latex_list([X|L], P, F, N, J) --> latex_formula(X, J), {M is N+1}, latex_rest(L, P, F, M, J).
latex_list([_|L], P, F, N, J) --> {M is N+1}, latex_list(L, P, F, M, J).

latex_rest([], _, _, _, _) --> [].
% latex_rest([X|L], P, F, N, J) --> {has_usage(P, F, N)}, !, [', '], latex_formula(X, J), {M is N+1}, latex_rest(L, P, F, M, J).
latex_rest([X|L], P, F, N, J) --> [', '], latex_formula(X, J), {M is N+1}, latex_rest(L, P, F, M, J).
latex_rest([_|L], P, F, N, J) --> {M is N+1}, latex_rest(L, P, F, M, J).

latex_formula(~A, J) --> !, ['\\neg '], latex_term(A, J).
latex_formula((A&B), J) --> !, latex_term(A, J), [' \\land '], latex_term(B, J).
latex_formula((A|B), J) --> !, latex_term(A, J), [' \\lor '], latex_term(B, J).
latex_formula((A=>B), J) --> !, latex_term(A, J), [' \\to '], latex_term(B, J).
latex_formula((A<=>B), J) --> !, latex_term(A, J), [' \\leftrightarrow '], latex_term(B, J).
% latex_formula(![X], J) --> !, ['\\forall '], latex_term(X, J).
% latex_formula(?[Y], J) --> !, ['\\exists '], latex_term(Y, J).
latex_formula(X, J) --> latex_factor(X, J).

latex_term(~A, J) --> !, ['\\neg '], latex_term(A, J).
latex_term((A&B), J) --> !, ['('], latex_term(A, J), [' \\land '], latex_term(B, J), [')'].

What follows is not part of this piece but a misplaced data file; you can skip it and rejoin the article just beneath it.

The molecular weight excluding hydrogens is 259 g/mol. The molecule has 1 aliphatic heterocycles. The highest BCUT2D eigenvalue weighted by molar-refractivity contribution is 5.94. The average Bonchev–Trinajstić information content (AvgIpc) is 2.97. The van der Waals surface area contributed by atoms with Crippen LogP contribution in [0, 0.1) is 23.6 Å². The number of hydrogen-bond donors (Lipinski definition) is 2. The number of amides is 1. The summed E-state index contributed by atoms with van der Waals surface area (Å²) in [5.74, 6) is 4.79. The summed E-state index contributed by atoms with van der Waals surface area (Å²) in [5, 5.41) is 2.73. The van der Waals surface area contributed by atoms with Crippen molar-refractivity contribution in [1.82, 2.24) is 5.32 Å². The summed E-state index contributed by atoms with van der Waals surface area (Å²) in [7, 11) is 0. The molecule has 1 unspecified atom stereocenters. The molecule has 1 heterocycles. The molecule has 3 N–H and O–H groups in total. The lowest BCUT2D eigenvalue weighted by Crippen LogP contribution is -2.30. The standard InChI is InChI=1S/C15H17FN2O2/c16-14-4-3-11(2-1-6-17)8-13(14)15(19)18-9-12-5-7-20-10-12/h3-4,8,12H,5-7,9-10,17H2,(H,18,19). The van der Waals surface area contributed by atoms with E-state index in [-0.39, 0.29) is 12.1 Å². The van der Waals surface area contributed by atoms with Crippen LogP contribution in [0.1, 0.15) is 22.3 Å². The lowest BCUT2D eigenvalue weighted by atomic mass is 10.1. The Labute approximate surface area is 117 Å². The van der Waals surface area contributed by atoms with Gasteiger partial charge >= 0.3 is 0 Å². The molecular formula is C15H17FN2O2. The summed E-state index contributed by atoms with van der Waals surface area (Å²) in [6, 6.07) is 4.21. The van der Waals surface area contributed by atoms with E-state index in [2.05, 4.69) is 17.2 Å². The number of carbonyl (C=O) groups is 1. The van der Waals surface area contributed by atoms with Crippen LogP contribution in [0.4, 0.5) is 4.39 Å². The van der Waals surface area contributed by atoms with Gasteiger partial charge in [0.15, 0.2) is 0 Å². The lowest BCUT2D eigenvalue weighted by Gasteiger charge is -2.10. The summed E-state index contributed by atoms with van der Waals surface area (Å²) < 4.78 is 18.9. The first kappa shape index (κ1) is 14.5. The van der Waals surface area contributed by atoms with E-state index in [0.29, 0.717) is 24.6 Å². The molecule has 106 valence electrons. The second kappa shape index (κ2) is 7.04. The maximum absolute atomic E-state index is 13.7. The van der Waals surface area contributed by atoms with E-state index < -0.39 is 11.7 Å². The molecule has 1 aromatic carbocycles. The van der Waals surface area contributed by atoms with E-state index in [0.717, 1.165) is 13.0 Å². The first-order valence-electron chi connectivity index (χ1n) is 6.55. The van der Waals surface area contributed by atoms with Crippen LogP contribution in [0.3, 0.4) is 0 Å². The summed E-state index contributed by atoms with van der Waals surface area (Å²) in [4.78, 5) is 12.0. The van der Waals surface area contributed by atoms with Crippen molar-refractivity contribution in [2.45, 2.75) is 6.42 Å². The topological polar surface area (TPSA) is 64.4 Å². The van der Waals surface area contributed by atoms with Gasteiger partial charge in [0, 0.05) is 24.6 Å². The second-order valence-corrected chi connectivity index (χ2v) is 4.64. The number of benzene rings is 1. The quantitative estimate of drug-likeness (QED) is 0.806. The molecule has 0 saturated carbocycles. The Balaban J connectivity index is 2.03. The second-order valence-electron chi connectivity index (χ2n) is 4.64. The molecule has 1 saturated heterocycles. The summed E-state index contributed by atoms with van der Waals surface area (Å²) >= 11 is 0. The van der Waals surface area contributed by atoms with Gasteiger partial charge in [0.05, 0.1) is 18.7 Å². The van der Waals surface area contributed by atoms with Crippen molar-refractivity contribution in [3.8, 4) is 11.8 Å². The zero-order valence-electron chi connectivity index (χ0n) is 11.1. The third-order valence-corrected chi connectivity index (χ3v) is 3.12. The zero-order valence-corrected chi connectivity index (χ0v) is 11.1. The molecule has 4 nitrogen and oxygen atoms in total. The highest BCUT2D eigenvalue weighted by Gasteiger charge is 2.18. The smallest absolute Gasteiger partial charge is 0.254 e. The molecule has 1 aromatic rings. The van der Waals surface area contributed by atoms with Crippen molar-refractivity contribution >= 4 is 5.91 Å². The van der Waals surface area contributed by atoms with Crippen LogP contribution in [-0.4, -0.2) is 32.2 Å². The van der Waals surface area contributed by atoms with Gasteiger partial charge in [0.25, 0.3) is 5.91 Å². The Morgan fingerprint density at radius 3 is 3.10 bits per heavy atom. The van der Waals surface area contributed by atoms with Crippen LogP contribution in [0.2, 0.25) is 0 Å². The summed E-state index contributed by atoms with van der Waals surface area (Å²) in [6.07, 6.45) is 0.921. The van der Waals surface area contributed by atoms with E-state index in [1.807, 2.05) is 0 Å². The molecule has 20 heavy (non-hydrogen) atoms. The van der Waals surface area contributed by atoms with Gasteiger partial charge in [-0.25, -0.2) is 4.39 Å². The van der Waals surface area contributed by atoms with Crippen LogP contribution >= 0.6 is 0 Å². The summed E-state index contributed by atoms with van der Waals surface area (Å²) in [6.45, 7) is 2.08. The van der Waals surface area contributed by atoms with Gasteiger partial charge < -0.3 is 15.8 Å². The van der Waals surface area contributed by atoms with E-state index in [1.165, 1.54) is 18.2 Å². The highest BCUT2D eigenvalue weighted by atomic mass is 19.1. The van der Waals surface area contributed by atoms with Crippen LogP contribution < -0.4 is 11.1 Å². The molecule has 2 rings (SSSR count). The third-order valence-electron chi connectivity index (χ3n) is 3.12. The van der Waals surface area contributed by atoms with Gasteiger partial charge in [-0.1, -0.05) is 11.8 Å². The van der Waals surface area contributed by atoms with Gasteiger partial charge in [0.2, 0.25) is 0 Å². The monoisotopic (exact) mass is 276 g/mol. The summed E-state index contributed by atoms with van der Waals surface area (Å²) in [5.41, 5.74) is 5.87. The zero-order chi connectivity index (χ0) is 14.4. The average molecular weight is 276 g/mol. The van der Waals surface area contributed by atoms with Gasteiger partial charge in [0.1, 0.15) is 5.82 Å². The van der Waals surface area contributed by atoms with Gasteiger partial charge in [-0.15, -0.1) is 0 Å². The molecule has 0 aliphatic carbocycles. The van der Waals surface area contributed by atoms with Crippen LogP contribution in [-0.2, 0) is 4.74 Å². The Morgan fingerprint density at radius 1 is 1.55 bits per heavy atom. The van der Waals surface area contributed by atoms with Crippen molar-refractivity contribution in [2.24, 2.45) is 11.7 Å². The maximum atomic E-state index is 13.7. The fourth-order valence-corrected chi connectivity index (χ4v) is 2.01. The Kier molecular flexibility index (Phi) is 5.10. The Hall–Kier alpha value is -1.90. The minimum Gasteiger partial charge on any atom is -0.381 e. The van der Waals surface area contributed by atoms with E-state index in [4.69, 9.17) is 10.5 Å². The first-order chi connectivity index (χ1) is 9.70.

latex_term((A|B), J) --> !, ['('], latex_term(A, J), [' \\lor '], latex_term(B, J), [')'].
latex_term((A=>B), J) --> !, ['('], latex_term(A, J), [' \\to '], latex_term(B, J), [')'].
latex_term((A<=>B), J) --> !, ['('], latex_term(A, J), [' \\leftrightarrow '], latex_term(B, J), [')'].
% latex_term(![X], J) --> !, ['\\forall '], latex_term(X, J).
% latex_term(?[Y], J) --> !, ['\\exists '], latex_term(Y, J).
latex_term(X, J) --> latex_factor(X, J).

latex_factor(X, J) --> {var(X), member(W = N, J), W == X}, !, [N].
latex_factor(X, _) --> {var(X)}, !, ['?'].
latex_factor(X, J) --> {X=..[F,Y|L]}, !, [F, '('], latex_factor(Y, J), latex_args(L, J), [')'].
latex_factor(X, _) --> [X].

latex_args([], _) --> [].
latex_args([X|L], J) --> [','], latex_factor(X, J), latex_args(L, J).


For Pelletier Problem 71, here is the result:

 % 8,814,591 inferences, 1.321 CPU in 1.321 seconds (100% CPU, 6671014 Lips)


Note that prove0 must be used and not the provable query which provides LaTeX output.
leanTAP does not succeed to prove this formula.

@j4n_bur53 : what is the name of this prover?

I am convinced. Thanks !

For Pelletier Problem 71, my zdd based resolution prover takes
30,772 inferences, 0.002 CPU in 0.002 seconds (100% CPU, 14528801 Lips).

I may be missing something as often I am.

valid_formula( (a * b) + (a * -b) + (-a * b) + (-a * -b)).
valid_formula((-(-a) -> a) * (a -> -(-a))).		% Double Negation
valid_formula( ((a * b) -> -((-a + -b))) * (-((-a + -b)) -> (a * b))). % De Morganâ€™s Law